OTTAWA, Dec. 13, 2016 /CNW/ - Today's release of the McLellan task force report on marijuana legalization confirms there is urgent work to be done to implement a system that will keep Canadians safe on the road, says the Canadian Automobile Association (CAA).
The report flagged drug-impaired driving as a major concern and said several issues must be tackled urgently in advance of legalization, including public education, better funding for law enforcement, and more research on technology to detect impairment and on the effects of marijuana on driving.
"We're pleased that the task force report mirrors what we recommended on this issue," said Jeff Walker, CAA National vice president of public affairs. "But at the same time, it lays bare how much work needs to be done in the area of marijuana-impaired driving before and after legalization occurs."
CAA calls on the federal government to move immediately to implement several of the task force recommendations on marijuana-impaired driving, including those dealing with public education and investments to get law enforcement ready.
"It's clear from the report that work needs to start immediately in these areas, and that the actual legalization should not be rushed," Walker said. "It's important for the safety of all drivers that we do as much as we can in advance of actual legalization, including proper funding. Federal leadership needs to start now."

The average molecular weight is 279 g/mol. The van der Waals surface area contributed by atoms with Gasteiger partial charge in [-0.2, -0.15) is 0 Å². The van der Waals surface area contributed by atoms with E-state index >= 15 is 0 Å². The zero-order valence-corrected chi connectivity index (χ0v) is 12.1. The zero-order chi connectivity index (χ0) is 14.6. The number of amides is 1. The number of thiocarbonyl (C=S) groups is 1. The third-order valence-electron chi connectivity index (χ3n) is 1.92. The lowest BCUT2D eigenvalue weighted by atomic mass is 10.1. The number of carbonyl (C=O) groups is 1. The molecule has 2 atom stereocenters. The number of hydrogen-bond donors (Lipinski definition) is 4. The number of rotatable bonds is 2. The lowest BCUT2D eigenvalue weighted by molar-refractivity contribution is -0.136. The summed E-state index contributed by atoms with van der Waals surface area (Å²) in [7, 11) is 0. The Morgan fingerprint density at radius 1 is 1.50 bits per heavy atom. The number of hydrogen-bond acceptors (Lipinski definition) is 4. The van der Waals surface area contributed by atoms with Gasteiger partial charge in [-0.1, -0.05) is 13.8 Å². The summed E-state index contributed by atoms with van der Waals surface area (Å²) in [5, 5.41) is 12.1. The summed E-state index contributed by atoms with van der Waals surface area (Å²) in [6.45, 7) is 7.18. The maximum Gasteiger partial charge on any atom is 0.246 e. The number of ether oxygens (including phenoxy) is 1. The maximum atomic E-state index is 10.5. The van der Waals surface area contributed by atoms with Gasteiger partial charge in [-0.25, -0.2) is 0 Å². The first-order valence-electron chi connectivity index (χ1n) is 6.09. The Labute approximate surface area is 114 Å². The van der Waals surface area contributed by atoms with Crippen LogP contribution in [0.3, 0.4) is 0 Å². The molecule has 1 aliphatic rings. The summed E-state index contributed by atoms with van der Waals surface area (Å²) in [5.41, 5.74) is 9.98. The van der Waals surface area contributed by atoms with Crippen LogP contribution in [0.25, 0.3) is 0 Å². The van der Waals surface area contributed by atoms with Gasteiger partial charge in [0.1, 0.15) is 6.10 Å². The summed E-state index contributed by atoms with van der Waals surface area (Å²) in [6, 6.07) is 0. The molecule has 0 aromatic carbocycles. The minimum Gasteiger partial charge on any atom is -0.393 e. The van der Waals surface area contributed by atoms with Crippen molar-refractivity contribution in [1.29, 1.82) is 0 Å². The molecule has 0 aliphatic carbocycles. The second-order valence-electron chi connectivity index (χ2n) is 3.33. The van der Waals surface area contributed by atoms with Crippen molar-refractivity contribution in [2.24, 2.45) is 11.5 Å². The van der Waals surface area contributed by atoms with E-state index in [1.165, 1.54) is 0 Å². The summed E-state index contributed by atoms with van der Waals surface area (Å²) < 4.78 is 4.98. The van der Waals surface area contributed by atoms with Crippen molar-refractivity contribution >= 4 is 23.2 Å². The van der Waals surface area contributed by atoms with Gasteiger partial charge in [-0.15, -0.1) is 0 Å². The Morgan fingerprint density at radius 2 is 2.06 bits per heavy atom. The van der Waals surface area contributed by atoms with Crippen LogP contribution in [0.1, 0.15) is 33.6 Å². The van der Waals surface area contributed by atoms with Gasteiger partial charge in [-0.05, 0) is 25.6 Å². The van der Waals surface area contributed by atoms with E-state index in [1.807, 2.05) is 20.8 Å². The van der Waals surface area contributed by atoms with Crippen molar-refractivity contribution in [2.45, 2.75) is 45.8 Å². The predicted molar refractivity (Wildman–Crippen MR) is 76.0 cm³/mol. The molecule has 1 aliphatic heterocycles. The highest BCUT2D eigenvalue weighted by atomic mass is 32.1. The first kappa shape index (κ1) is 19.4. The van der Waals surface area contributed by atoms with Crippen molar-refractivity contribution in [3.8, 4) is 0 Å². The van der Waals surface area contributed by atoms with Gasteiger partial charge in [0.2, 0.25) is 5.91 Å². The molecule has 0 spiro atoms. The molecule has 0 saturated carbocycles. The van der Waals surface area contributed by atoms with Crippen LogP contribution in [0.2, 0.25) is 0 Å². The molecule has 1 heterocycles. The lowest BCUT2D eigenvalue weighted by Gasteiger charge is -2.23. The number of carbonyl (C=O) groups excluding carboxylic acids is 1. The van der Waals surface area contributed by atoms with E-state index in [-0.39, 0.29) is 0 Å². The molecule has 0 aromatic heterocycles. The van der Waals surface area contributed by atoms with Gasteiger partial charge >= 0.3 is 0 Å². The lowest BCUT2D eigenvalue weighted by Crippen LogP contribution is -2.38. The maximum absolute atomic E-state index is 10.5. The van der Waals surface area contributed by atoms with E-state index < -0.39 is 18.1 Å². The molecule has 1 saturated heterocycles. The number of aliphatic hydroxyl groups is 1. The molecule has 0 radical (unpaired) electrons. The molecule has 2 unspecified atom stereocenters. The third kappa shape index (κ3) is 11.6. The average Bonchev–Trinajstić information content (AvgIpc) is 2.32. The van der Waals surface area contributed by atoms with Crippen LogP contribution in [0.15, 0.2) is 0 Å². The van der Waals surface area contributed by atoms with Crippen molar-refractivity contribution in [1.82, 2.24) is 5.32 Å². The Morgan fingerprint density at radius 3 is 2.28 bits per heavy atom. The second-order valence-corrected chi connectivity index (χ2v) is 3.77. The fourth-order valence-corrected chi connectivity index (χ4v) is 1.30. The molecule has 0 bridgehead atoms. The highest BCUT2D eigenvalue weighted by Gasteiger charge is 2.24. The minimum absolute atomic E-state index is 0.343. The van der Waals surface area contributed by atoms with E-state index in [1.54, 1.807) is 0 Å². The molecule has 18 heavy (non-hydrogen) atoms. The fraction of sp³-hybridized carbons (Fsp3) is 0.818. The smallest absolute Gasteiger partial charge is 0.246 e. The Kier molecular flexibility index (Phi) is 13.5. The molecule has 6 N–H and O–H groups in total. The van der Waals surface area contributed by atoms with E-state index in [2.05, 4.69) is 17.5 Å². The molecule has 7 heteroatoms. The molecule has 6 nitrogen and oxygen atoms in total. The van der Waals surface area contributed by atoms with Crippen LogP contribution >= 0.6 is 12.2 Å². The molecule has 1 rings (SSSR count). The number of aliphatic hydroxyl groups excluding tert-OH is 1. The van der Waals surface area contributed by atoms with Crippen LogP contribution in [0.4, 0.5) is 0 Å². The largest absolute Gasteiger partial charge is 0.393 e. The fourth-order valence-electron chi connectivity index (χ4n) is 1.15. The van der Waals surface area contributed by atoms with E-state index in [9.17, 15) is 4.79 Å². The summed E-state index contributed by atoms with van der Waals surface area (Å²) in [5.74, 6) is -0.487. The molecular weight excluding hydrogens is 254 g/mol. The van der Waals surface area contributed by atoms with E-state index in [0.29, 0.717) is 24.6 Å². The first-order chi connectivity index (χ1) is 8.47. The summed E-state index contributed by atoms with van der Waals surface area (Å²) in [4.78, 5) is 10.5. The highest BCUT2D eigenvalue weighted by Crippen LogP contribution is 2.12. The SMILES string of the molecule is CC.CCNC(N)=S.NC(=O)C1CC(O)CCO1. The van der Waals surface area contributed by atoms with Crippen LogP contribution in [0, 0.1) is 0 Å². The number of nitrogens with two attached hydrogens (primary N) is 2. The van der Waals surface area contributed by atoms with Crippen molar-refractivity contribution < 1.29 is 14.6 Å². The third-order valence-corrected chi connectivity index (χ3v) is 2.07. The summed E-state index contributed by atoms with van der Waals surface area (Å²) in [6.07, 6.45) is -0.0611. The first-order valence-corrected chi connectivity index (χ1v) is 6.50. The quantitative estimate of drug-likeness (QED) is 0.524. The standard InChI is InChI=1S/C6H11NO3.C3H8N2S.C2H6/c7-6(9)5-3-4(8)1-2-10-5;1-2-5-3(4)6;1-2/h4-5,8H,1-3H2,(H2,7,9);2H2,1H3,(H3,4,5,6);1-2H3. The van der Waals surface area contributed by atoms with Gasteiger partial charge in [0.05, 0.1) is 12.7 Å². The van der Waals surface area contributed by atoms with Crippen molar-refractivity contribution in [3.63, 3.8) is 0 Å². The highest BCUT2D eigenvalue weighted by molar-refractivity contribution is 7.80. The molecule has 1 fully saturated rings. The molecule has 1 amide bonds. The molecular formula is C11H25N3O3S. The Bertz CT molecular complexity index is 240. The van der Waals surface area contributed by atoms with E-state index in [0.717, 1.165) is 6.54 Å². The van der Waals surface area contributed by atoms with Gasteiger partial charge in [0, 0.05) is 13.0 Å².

CAA polling released this fall shows almost two thirds of Canadians (63 per cent) are concerned that roads will become more dangerous with the legalization of marijuana.
CAA met with the McLellan task force and other government officials to press them to put aside dedicated funding for public education campaigns that debunk myths and educate all Canadians on the impacts marijuana has on driving. CAA also called for clear and meaningful laws that discourage Canadians from choosing to operate a motor vehicle while under the influence of marijuana, and enhanced resources to support law enforcement so Canadians take the law seriously.
In addition to polling, CAA commissioned a study that looks at the priorities provincial and federal governments need to focus on as they prepare to legalize marijuana.
The study, conducted by the Traffic Injury Research Foundation, found:
- It could take 18 to 24 months for provincial and territorial governments to implement drugged driving policy.
- There are substantial cost implications associated with training police officers to recognize drugged driving, roadside devices and test analysis, data collection and public education initiatives.
- Public education is required well in advance of legislation.
The full report is available here.
SOURCE Canadian Automobile Association
For further information: Kristine D'Arbelles, Manager, Public Affairs, CAA National, Office: 613-247-0117 ext. 2006, Mobile: 613-796-9404, email@example.com